If we do the math in places like Asheville or Brevard or Boone, where the demand for "local" foods is seemingly insatiable, and "local" farms may sell anywhere from $5,000 to $50,000 or more an acre, the land is too expensive to pay for through farming. What farmer can sell 750 bags of arugula at $4 apiece every 30 days to pay a $3,000 a month mortgage? Or 1,000 dozen free range eggs, or 500 $6 wheels of goat cheese. How many pints of "beyond organic" cherries?

It's clear that new options are needed for beginning farmers gain affordable access to land where they can live and grow food. Unless you inherit it, or marry into it, you've got to make the numbers work. It's also clear that retiring farmers need options -- more often than not, the family farm is the main asset farmers count on for their retirement. If the American Farmland Trust estimate is true, that 70% of all privately owned rural land in America will be changing hands in the next 10 - 15 years, then we have a HUGE opportunity in front of us to address farm transition in ways that benefit retiring farmers, beginning farmers, and the resiliency of sustainable local economies.

Community farm trusts and farm lease brokerages can provide alternatives to the sale and development of prime farmland close to growing markets for local foods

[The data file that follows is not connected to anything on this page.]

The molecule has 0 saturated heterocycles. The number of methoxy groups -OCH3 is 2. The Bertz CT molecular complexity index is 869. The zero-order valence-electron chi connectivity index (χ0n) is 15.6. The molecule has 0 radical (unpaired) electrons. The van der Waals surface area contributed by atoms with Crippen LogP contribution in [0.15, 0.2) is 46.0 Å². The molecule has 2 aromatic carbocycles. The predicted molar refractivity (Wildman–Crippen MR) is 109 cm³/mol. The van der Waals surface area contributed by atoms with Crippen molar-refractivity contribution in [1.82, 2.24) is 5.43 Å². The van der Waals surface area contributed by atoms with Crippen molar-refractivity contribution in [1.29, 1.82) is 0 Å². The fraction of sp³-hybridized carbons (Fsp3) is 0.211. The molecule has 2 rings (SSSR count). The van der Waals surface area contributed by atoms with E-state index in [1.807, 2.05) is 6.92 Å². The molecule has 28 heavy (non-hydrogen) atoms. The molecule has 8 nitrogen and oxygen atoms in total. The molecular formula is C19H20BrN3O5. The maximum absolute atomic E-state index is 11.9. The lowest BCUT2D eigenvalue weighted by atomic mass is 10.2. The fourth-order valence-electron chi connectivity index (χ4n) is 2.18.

What if there was an entity to truly serve as a bridge between the beginning farmer and the retiring farmer? Or between the absentee investor landowner and the beginning farmer? What kind of organization would that be and how would it function?

  • It would need to be the kind of organization that could sit at the kitchen table with the retiring farmer and hear their story and their needs. And it would need to be the kind of organization that could sit at the kitchen table with the beginning farmer and hear their story and their needs.
  • It could be a non-profit/for-profit hybrid organization combining the benefits of a community farmland trust and a farm lease brokerage.
  • This organization could be capable of negotiating equitable farm leases that benefit both parties. It could secure slow money/social venture capital to invest in purchasing farmland at fair prices and leasing that land to beginning farmers.
  • It could secure grant funding from private and public sources to hold farmland in trust by and for the community.
  • It could enter into flexible lease-purchase arrangements to balance the needs of retiring farmers who want to see their legacy of their farms continue on, and with beginning farmers who want to grow that legacy for the future.
These are the options that Land In Common is focusing on -- building those relationships, and finding those strategies that create the space where farm transition and legacy meets land access and opportunity, and where Southern Appalachian communities grow more vibrant.